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Building a Bubba Drum

post #1 of 10
Thread Starter 
Disclaimer: I should note that I’m stubborn and cheap, so I’m going to do it anyhow….

So I’m getting plans laid out to put together a bubba drum this weekend. When I bought the fasteners I found that stainless steel was more expensive than I was planning. So, and I know what you are going to say, I bought Zinc/Steel fasteners. My question is, how hot do I need to get them to make sure they are safe for smoking? Will burning them in a pile of hedge embers be enough, or should I get the propane torch out?
Again, I’m cheap, so I didn’t want to buy expanded metal on this go around, so I just bought 2 Weber grates. 1 for the top and 1 for the fuel. I’m going to run it without a basket for a while, until I can find the cheapest way to build one. Then I’ll have the grate for a second drum.

I'm going to mount the fuel rack fasteners about 3" from the bottom. How far down do you guys mount the cooking grate? I'm guessing just far enough down for the largest pork butt. I'd really like to cook beer can chicken or maybe even a turkey in the drum, but would that put the grate too close to the heat?

So far, the supplies have run me about $60 and I’m going to pick up the $12 drum today. They sure are proud of those ball valves; $10.00. Do the plastic components that serve as the gasket on those brass ball valves hold up to the heat?
post #2 of 10
Can't remember the exact temp, but here are a few thoughts:

Zinc burns with a blue flame. If you see blue "flares" you got hot enough for sure. Metal fume fever sucks in ways that can not be expressed well enough on a family forum. I've burned the stuff before while casting. Nasty nasty stuff. If you are going to try it, a respirator rated for metal fumes isn't a bad idea, and certainly do it outside, with the wind at your back.

Another thought, steel will oxidize when it gets hot enough, and develop scale, which might not be handy if you have fasteners that need to fit together.

If my memory serves me, I've used Ferric Chloride to remove zinc, Vinegar might work too, but I'm not sure of the required exposure time.

Hope that helps a bit.
post #3 of 10
I'd not worry about the galv unless you plan on using it for the coal basket or it's supports. Seems I recall 900° before there's an issue.

Get stainless expanded for the basket and have it welded up.
post #4 of 10
Thread Starter 
Yea, I am using them for the coal grate supports as well.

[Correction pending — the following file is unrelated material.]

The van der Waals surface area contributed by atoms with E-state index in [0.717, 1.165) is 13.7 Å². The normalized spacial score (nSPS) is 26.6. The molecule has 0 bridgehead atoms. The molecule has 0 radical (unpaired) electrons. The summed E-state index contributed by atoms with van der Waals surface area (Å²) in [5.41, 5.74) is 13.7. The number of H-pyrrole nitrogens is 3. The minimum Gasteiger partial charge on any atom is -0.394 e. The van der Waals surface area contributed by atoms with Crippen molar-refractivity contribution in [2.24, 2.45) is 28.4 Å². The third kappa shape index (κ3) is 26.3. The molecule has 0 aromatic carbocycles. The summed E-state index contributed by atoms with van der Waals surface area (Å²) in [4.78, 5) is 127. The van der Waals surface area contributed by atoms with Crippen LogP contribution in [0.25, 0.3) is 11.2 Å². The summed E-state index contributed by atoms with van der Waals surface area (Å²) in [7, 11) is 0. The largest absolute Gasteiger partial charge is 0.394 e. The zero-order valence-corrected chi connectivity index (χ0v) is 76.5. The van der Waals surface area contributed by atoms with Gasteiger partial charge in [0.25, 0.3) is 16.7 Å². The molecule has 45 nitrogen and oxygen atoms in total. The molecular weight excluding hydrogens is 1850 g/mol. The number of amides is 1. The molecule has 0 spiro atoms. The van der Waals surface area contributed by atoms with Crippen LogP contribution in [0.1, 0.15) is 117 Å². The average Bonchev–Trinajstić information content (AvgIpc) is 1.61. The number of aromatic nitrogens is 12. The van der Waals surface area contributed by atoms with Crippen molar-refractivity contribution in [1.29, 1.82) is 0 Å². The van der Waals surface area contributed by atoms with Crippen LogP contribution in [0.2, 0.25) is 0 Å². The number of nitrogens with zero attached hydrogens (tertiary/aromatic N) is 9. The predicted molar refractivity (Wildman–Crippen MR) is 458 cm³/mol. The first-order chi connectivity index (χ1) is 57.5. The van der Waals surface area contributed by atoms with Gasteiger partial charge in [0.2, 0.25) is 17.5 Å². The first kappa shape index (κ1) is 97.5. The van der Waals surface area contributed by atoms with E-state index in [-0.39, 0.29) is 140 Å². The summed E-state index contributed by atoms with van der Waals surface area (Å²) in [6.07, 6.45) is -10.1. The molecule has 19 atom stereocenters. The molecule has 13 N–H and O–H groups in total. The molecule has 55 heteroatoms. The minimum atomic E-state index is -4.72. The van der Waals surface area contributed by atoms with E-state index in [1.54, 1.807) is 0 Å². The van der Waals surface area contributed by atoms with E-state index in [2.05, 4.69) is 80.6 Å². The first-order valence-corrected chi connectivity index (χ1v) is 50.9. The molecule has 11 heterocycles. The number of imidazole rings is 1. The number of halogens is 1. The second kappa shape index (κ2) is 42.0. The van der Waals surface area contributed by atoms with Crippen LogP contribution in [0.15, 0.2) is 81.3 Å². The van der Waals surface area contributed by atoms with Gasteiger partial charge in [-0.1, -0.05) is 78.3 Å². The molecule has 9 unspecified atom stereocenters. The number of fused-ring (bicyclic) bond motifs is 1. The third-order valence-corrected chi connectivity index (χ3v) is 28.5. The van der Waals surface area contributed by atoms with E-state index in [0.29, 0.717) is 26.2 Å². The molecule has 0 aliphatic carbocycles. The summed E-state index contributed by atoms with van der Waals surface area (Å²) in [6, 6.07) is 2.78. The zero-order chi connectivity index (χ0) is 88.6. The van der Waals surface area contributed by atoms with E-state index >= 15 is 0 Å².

post #5 of 10
"Zinc burns with a blue flame. If you see blue "flares" you got hot enough for sure."

Well not to get picky about it, but my pyrotechnic background forces me to mention this:

Copper based chemicals burn with a blue flame.
Sodium burns yellow,
Strontium burns red,
Barium burns green,
Aluminum burns white/silver
Burning Zinc is actually more of a yellow/green color.
post #6 of 10
Geek, I've got my cooking grate about 2' above the heat source...also ...here is a fairly cheap coal basket I made from a 2'x2' piece of expanded metal.....http://cowgirlscountry.blogspot.com/...my-smoker.html

I still have not had the time to try mine out, but I've had no problem with the ball valve on my smokehouse firebox. It's built the same way as my drum intake.

Good luck with your drum, can't wait to see it.PDT_Armataz_01_34.gif
post #7 of 10
icon_rolleyes.gif Geek, I might go to Sutherland's and buy some stainless bolts or some farm supply house and buy the darker bolts and nuts to be safe. I never liked cutting galvanized or welding it. I'd rather be safer? Hope this helps.
post #8 of 10
Hmmm yeah the standard steel...like grade 3 bolts would be fine. Don't matter if they rust up a bit. Use a 3/8" bolt. It'll take 30 years to rust out.
post #9 of 10
o.k. first , you will never burn off all the zinc unless you cook it red hot for a couple hours, and while burning it if you breath the smoke in and start to feel sick, drink milk it's the best fast cure for zinc poisoning.

I've been doing the first aid at the scrap metal yard were I work for some 18 years now and zinc fumes from torching steel is a common problem. milk is the fastest way to treat it

second, the plastic gasket in the ball valve will not hold up to heat, there are stainless steel ball valves used in the beer and milk industrie that don't have those gaskets. try doing a saturday morning visit to the local scrap metals yard
post #10 of 10
Lot's of opinions......icon_rolleyes.gif

P.M. sent Josh, drum on brother! wink.gif
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